Undoubtedly, one of the biggest surprises of this year is Shopify (NYSE:SHOP). At a time when the discretionary retail segment has been gutted, the online merchant platform has defied all expectations. If positive momentum continues, Shopify stock will soon double in value on a year-to-date basis. Even factoring in that its online business caters fortuitously well to the shutdowns imposed by the novel coronavirus, SHOP is an extreme anomaly.Source: Jirapong Manustrong / Shutterstock.com However, some fundamental justification exists for its tremendous surge. Primarily, the company delivered a blisteringly positive first-quarter earnings report, especially considering the broader context. Heading into the disclosure, covering analysts expected SHOP to produce an earnings loss of 18 cents per share. Instead, it delivered an earnings per share of 19 cents, obliterating the consensus target.Additionally, SHOP generated revenue of $470 million, up 47% from the year-ago quarter. This also beat analysts' expectations, which called for $443.2 million.InvestorPlace - Stock Market News, Stock Advice & Trading TipsEven more impressive, though, was gross merchandise volume from merchant customers, which increased 46% to $17.4 billion. This beat the consensus target of $16.83 billion by a wide margin. In particular, GMV of apparel and accessories normalized by April following softness in mid-March. Not surprisingly, Shopify stock skyrocketed on the announcement. * 10 Key Stocks to Watch Over the Next Few Months However, a growing chorus of analysts are expressing skepticism toward SHOP's upside potential. With valuations at nosebleed levels, it seems almost foolish to buy Shopify stock now. Moreover, so many investments are trading at rock-bottom prices.Plus, it's important to contrast Shopify's Q1 results with recent results from Target (NYSE:TGT). The big-box retailer saw a huge spike in groceries (as you would expect) but a decline in discretionary items.Can you still trust Shopify stock? Sort of. Shopify Stock Makes Sense for NowI understand the common argument against SHOP. Recently, the Department of Labor revealed that 3.2 million workers filed for unemployment benefits for the week ending May 2. Over the course of seven weeks, the number of initial jobless claims filed has totaled over 33 million.If that wasn't scary enough, every indicator is screaming that the labor market has suffered cataclysmic damage. Automatic Data Processing (NASDAQ:ADP) reported that the private sector shed more than 20 million jobs in April. Therefore, the very idea of people buying anything other than food, water, and other essentials seems absurd.More to the point, Shopify's reported increases in GMV for apparel and accessories runs counter to both intuition and hard economic data.Yet to understand the seemingly discordant rise of Shopify stock, you must ask a difficult question: who does the coronavirus impact the most?Logically, most of the nominal job losses have come from more easily replaceable, low-income positions. Further, the Pew Research Center disclosed that Covid-19 has disproportionately impacted communities of color, specifically Hispanics and African Americans. Click to Enlarge Source: Data from Pew Research Center When you look at the trends, they're jarring. Between March and April, the percentage of Hispanics that reported they or someone in their household suffered a job or wage loss increased 49% to 61%. For African Americans, the metric increased from 36% to 44%.So, what does this have to do with Shopify stock? Everything, as I'll explain below. SHOP Is an Economic BarometerAccording to the Dallas Morning News, race in America still matters. In a blunt but relevant discussion, journalist Mitchell Schnurman argues that white workers still get more of the good jobs. As an aside, I find it remarkable that this article was written in January of this year. In my opinion, Schnurman really got the essence of why Shopify stock is so hot today.Having established that white workers typically tend to be higher-paid employees than their non-white counterparts, it's only logical that Shopify has yet to be fully impacted by the coronavirus. According to a 2015 survey by ThinkNow Research, on average, white consumers spent the most money online of all races/ethnicities.As Schnurman would likely say, they can afford it. Since the initial wave of job losses impacted low-income jobs, white workers have been relatively insulated. Thus, many apparently got through this period of quarantining with retail therapy, thereby bolstering Shopify stock.Is SHOP a buy then? Absolutely not! Because at some point, you got to figure that the coronavirus impact will soon hit high-paying positions, which largely affect white workers.According to the New York Times' contributors Patricia Cohen and Tiffany Hsu, that might be already happening. As they worryingly wrote:While restaurant, travel, hospitality and retail workers were among the first to lose their jobs, layoffs have become more widespread in recent weeks, affecting engineers at Uber, advertising account executives at Omnicom, designers at Airbnb and other office employees.Therefore, I fully expect the Hispanic and African American job loss rate to decline moving forward, with the proportion of impacted white workers increasing. How Shopify responds to the gradual loss of white consumers will be the real test of its resilience. Fundamentals Will Soon Make SenseFor those who are screaming that Shopify stock doesn't make fundamental sense, I hear you. Eventually, SHOP will reflect whatever is the true health of the underlying economy. If high-paying jobs remain largely unaffected by Covid-19, then shares deserve their rich valuation.But I doubt it. We can't have an economy where only the well-to-do have everything and everyone else has nothing. After all, big business has to sell their crap to somebody. When those somebodies no longer exist, that's when you start having serious problems.A former senior business analyst for Sony Electronics, Josh Enomoto has helped broker major contracts with Fortune Global 500 companies. Over the past several years, he has delivered unique, critical insights for the investment markets, as well as various other industries including legal, construction management, and healthcare. As of this writing, he did not hold a position in any of the aforementioned securities. More From InvestorPlace * America's 1 Stock Picker Reveals Next 1,000% Winner * 25 Stocks You Should Sell Immediately * 1 Under-the-Radar 5G Stock to Buy Now * The 1 Stock All Retirees Must Own The post Shopifyas Premium Is a Symptom of Our Social Disconnect appeared first on InvestorPlace.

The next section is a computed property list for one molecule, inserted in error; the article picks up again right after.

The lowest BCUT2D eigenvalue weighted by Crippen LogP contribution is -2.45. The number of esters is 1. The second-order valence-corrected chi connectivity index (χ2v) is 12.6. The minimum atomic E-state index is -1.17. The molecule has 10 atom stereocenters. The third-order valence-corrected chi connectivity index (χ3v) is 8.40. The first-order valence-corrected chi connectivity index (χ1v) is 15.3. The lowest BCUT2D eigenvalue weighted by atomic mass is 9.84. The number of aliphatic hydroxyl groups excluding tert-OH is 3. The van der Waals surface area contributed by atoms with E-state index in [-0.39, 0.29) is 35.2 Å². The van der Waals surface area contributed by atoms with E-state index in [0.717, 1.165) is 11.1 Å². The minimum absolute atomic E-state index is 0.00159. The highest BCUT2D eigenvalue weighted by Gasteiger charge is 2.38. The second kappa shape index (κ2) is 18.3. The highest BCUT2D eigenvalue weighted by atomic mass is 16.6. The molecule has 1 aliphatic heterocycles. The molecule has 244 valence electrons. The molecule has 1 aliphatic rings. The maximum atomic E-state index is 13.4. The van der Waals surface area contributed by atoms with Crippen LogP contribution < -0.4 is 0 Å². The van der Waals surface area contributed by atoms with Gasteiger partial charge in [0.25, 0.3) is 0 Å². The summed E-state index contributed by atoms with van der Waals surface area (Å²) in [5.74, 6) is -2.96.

The era of coronavirus has already been hard on the American psyche, but the chief executive of the world’s largest asset manager cautions that everyone should brace for even rougher days ahead as the U.S. attempts to emerge from the worst public-health crisis in more than a century. (BLK) (ticker: BLK) CEO Larry Fink forecast a dour near-term outlook for the economy as states and businesses grapple with reopening from Covid-19 lockdowns that have likely driven the U.S., and the rest of the world, into a deep recession, according to a report from Bloomberg News. The news organization reported that Fink, speaking privately with clients of a wealth advisory firm, outlined a future in which the economy continues to weaken, bankruptcies soar, and American consumers—the lifeblood of economic vitality in the U.S.—remain psychologically scarred from the impact of the deadly pathogen that has infected more than 3.7 million people (1.2 million in the U.S. alone) and claimed more than 260,000 lives globally, according to data compiled by Johns Hopkins University.